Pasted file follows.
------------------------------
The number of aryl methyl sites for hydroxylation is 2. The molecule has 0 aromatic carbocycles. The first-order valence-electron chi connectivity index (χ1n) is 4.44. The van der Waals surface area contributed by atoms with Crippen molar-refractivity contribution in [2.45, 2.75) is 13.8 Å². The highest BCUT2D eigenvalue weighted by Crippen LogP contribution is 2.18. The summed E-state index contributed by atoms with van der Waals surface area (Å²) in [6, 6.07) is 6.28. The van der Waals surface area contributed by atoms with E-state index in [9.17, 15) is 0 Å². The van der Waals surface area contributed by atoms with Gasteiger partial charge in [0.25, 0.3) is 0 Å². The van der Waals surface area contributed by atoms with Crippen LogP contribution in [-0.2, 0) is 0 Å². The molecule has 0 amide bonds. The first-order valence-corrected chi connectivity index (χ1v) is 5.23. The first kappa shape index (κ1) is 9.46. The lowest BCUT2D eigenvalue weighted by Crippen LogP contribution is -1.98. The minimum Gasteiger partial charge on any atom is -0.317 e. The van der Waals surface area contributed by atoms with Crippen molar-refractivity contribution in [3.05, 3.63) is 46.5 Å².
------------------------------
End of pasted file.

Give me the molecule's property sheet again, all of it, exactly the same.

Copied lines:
The number of aryl methyl sites for hydroxylation is 2. The molecule has 0 aromatic carbocycles. The first-order valence-electron chi connectivity index (χ1n) is 4.44. The van der Waals surface area contributed by atoms with Crippen molar-refractivity contribution in [2.45, 2.75) is 13.8 Å². The highest BCUT2D eigenvalue weighted by Crippen LogP contribution is 2.18. The summed E-state index contributed by atoms with van der Waals surface area (Å²) in [6, 6.07) is 6.28. The van der Waals surface area contributed by atoms with E-state index in [9.17, 15) is 0 Å². The van der Waals surface area contributed by atoms with Gasteiger partial charge in [0.25, 0.3) is 0 Å². The van der Waals surface area contributed by atoms with Crippen LogP contribution in [-0.2, 0) is 0 Å². The molecule has 0 amide bonds. The first-order valence-corrected chi connectivity index (χ1v) is 5.23. The first kappa shape index (κ1) is 9.46. The lowest BCUT2D eigenvalue weighted by Crippen LogP contribution is -1.98. The minimum Gasteiger partial charge on any atom is -0.317 e. The van der Waals surface area contributed by atoms with Crippen molar-refractivity contribution in [3.05, 3.63) is 46.5 Å².